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PROGRESS SEQUENCE. Small Skull

A PROGRESSIVE ILLUSTRATION OF

KILN CASTING

SMALL, LEAD CRYSTAL GLASS SKULLS.  

The following is a low tech, backyard casting sequence from a small sculpture studio nestled in isolated, bush clad hills of New Zealand’s Northland.

 

mother mold PROGRESS SEQUENCE. Small Skull

Looks like something ready to go in the bin?

This is the casing or ‘Mother Mold’ which supports the rubber inside. In this instance it is made with fiberglass for strength and durability. Often made with gypsum, ‘Plaster of Paris’, for convenience.

Plaster, short lived and fragile compared to fiberglass.

mother mold open PROGRESS SEQUENCE. Small Skull

Opened up, the rubber ‘skin’ into which wax is poured at 90c, is now shown fitting inside the ‘glass casing. 

Depending on ambient temperature the wax may be cold in 4 hours or thereabouts and ready for removal.

 

the rubber PROGRESS SEQUENCE. Small Skull

The catalytic, RTV silicon rubber skin mold for the making of small wax skulls.

Or another medium if such were desired. Polyester, acrylic, cements, reconstructed media, the choices are many and varied.

 

emerging PROGRESS SEQUENCE. Small Skull

Here the ‘master’ is being withdrawn from the rubber ‘skin. This silicon rubber is a very strong, tear resistant, flexible substance and when designed well for such a mold as this will be capable of innumerable reproductions before deterioration renders it unusable.

 

extracted PROGRESS SEQUENCE. Small Skull

The master pattern released and the rubber ready for wax.

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SMALL, CAST WAX, SKULL

The quality of a wax casting is purely a personal criteria. Here particular attention was focused on the master before the rubber mold was made. Any unwanted blemish on the master would be also on the subsequent wax castings and require unnecessary time in the cleaning up before plaster molding. Or if not dealt to in the wax stage then eventually in the cast glass.

hand held skull PROGRESS SEQUENCE. Small Skull

A clean cast in wax with minimal fettling.

sprued and cupped PROGRESS SEQUENCE. Small Skull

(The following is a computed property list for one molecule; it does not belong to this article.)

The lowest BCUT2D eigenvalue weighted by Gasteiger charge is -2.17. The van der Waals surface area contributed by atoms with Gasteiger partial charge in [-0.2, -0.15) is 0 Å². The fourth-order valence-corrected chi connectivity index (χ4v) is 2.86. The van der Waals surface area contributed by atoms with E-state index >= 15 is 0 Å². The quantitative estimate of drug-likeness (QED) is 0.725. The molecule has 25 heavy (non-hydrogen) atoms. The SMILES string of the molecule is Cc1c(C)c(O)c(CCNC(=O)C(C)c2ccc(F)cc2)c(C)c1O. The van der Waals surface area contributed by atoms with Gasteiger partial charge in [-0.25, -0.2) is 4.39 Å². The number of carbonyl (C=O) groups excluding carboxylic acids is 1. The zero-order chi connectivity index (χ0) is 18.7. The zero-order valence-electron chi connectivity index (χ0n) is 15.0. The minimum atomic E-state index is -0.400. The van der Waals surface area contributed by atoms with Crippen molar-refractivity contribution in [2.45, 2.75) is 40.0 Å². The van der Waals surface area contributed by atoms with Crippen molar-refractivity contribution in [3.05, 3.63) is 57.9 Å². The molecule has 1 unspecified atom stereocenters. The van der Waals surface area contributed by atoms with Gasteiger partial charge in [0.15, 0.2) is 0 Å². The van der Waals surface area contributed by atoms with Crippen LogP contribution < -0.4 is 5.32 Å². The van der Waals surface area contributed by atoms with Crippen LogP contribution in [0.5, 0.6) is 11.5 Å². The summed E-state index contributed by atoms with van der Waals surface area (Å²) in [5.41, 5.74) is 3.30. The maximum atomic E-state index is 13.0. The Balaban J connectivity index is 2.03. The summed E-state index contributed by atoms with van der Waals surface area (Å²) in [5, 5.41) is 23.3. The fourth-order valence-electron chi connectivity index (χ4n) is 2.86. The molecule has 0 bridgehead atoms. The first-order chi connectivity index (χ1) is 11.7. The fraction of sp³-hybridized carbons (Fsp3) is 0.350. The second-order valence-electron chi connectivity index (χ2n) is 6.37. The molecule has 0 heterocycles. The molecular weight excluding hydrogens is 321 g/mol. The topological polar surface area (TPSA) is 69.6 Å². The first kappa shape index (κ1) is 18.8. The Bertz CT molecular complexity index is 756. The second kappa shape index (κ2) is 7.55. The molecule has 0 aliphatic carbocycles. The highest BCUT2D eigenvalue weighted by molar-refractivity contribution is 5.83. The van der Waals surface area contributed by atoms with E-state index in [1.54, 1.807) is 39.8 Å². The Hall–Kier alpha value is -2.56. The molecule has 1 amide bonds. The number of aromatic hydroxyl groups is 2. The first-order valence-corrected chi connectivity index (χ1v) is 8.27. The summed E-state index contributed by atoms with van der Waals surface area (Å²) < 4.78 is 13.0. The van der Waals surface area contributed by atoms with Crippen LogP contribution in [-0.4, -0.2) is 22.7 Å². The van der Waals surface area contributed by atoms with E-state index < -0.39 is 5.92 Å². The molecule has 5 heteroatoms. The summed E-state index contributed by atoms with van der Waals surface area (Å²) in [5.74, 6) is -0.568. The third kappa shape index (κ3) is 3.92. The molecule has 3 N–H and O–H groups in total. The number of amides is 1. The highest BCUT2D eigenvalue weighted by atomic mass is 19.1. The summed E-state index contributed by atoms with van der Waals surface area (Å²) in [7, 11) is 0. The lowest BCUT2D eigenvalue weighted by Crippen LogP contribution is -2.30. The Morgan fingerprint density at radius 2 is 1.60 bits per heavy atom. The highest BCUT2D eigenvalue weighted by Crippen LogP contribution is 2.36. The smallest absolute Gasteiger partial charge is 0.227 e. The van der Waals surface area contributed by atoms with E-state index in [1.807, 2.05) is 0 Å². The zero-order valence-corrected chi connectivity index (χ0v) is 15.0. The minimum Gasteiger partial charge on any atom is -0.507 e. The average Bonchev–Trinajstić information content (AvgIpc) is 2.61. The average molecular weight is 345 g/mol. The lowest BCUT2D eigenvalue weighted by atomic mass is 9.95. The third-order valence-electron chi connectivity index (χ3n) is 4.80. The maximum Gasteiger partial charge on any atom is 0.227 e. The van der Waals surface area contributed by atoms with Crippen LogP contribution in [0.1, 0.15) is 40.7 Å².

Sprued and cupped ready for the plaster molding process.

spruedcupped 2 PROGRESS SEQUENCE. Small Skull

Seam and handling damage requiring attention prior to plaster molding.

spruedcupped 3 PROGRESS SEQUENCE. Small Skull

 

to fettle PROGRESS SEQUENCE. Small Skull

Closing in on the most pertinent ‘dings’!

Evident in the upper portion of the image …. A finger nail mark gouged out in the enthusiasm when removing the wax from the rubber!

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FETTLING THE WAX SKULLS

fettlingwax72 PROGRESS SEQUENCE. Small Skull

The flame is burning and wax skulls are ready to clean up before investing in plaster mold.

 

to fettle2 72 PROGRESS SEQUENCE. Small Skull

Quick spots of hot wax to fill marks and the odd blemish from handling. The selection of dental  wax working tools assist in speeding the process.

 

to fettle base 72 PROGRESS SEQUENCE. Small Skull

On these small wax skulls this is the only part line and is quite easy to remove. The gouge from finger nail enthusiasm now filled and firm enough to dress back.

 

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Finished and almost ready to mold up in plaster.

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PLASTER MOLDING OF THE WAX PATTERNS.

The elementary mold mix is one kg of gypsum, one kg of silicon flour to one liter of water.

 

 72 PROGRESS SEQUENCE. Small Skull

Critical attention applying this pre-coat of molding plaster is crucial to eliminating air bubbles on the surface of the sticky wax.  Any bubbles caught here will be on the subsequent cast glass and require tools and time to remove.  

plastered 2a 72 PROGRESS SEQUENCE. Small Skull

Attention…          quickly…. before the plaster starts setting.